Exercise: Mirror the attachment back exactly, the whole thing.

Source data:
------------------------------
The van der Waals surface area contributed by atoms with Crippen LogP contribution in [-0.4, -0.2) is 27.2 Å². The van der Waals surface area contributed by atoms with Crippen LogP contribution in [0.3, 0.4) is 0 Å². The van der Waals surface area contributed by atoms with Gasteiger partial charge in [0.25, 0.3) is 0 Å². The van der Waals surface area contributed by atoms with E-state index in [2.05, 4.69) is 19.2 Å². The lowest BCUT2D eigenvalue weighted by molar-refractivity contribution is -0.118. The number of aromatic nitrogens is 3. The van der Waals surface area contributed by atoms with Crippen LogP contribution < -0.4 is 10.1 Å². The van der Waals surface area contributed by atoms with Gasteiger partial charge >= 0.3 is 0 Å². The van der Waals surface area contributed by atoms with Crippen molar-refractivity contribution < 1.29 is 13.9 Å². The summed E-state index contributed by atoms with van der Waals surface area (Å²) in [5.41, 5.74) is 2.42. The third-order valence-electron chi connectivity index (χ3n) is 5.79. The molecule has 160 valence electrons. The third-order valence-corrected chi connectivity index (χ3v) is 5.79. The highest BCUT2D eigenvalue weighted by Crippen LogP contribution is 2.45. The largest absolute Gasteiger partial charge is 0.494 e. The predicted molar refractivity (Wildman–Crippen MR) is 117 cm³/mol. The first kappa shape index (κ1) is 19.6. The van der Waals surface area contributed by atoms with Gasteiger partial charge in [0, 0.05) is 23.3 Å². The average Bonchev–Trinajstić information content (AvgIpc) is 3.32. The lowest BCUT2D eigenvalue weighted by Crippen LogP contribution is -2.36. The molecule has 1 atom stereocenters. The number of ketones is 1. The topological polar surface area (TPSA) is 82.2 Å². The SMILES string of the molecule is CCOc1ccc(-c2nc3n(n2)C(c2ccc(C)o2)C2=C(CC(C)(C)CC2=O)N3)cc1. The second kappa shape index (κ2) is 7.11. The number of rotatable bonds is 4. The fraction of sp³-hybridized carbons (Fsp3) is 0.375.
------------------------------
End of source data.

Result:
The van der Waals surface area contributed by atoms with Crippen LogP contribution in [-0.4, -0.2) is 27.2 Å². The van der Waals surface area contributed by atoms with Crippen LogP contribution in [0.3, 0.4) is 0 Å². The van der Waals surface area contributed by atoms with Gasteiger partial charge in [0.25, 0.3) is 0 Å². The van der Waals surface area contributed by atoms with E-state index in [2.05, 4.69) is 19.2 Å². The lowest BCUT2D eigenvalue weighted by molar-refractivity contribution is -0.118. The number of aromatic nitrogens is 3. The van der Waals surface area contributed by atoms with Crippen LogP contribution < -0.4 is 10.1 Å². The van der Waals surface area contributed by atoms with Gasteiger partial charge >= 0.3 is 0 Å². The van der Waals surface area contributed by atoms with Crippen molar-refractivity contribution < 1.29 is 13.9 Å². The summed E-state index contributed by atoms with van der Waals surface area (Å²) in [5.41, 5.74) is 2.42. The third-order valence-electron chi connectivity index (χ3n) is 5.79. The molecule has 160 valence electrons. The third-order valence-corrected chi connectivity index (χ3v) is 5.79. The highest BCUT2D eigenvalue weighted by Crippen LogP contribution is 2.45. The largest absolute Gasteiger partial charge is 0.494 e. The predicted molar refractivity (Wildman–Crippen MR) is 117 cm³/mol. The first kappa shape index (κ1) is 19.6. The van der Waals surface area contributed by atoms with Gasteiger partial charge in [0, 0.05) is 23.3 Å². The average Bonchev–Trinajstić information content (AvgIpc) is 3.32. The lowest BCUT2D eigenvalue weighted by Crippen LogP contribution is -2.36. The molecule has 1 atom stereocenters. The number of ketones is 1. The topological polar surface area (TPSA) is 82.2 Å². The SMILES string of the molecule is CCOc1ccc(-c2nc3n(n2)C(c2ccc(C)o2)C2=C(CC(C)(C)CC2=O)N3)cc1. The second kappa shape index (κ2) is 7.11. The number of rotatable bonds is 4. The fraction of sp³-hybridized carbons (Fsp3) is 0.375.